And you know what? My grandma and parents actually still acted like they loved me. Nobody yelled or lectured me as they once might have done. (They very well could have—which would have taught me something else.) I think everyone’s starting to see more clearly what really matters. Acceptance and understanding show love better than anger does—and lead to more love in return. I’m learning this from the other side (as the angry person) in other parts of my life—but that’s a whole ‘nother story. (I’m happy to talk about that more, by request.)

To get into the other reasons my jail experience is becoming an inspiring one, I need to give some background about my current situation. (For those of you who already know this stuff, bear with me.) I’m living with my grandma in California, making a little part-time cash away from Seattle so I can work on my novel without the fun “distractions” that all of my Seattle buddies offer. I have free room, board, and Internet, as well as an ostensibly peaceful environment in which to attend to my writing. My grandma is quiet; she sleeps and watches TV a lot of the time.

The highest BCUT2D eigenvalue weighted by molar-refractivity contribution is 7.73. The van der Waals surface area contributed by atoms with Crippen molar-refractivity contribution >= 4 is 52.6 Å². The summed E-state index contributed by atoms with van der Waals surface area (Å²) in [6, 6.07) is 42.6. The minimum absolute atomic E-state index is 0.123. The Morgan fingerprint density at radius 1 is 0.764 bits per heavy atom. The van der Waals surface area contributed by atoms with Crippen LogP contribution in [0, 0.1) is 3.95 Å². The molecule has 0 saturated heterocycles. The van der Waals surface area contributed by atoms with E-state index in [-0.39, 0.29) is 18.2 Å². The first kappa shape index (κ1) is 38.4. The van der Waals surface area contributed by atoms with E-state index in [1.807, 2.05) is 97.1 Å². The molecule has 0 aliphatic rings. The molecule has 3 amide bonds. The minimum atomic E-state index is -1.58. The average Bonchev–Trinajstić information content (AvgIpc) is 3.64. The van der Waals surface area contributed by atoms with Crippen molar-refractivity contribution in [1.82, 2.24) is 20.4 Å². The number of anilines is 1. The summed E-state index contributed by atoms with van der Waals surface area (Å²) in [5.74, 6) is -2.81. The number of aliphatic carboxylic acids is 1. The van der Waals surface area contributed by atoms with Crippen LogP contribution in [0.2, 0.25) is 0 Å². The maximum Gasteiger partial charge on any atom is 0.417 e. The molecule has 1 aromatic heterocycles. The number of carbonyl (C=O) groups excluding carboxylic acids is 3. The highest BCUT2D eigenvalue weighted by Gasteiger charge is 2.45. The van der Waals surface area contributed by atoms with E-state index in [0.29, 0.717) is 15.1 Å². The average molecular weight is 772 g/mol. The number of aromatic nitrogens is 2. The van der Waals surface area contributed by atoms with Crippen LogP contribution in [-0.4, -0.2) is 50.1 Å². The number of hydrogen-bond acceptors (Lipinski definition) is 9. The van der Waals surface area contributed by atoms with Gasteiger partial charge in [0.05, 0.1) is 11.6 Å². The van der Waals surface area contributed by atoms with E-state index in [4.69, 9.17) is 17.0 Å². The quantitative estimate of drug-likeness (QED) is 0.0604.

Enter the challenge: As most of you know, I am free-spirited. My grandma likes routine, rarely leaves the confines of her house, and worries a lot. There’s nothing wrong about any of that (except that worrying doesn’t do anyone any good). To date, I’ve been viewing this challenge as an opportunity to learn how to work within limitations and to help Grandma overcome some of her limitations and be happier. I think I have been at least partially successful.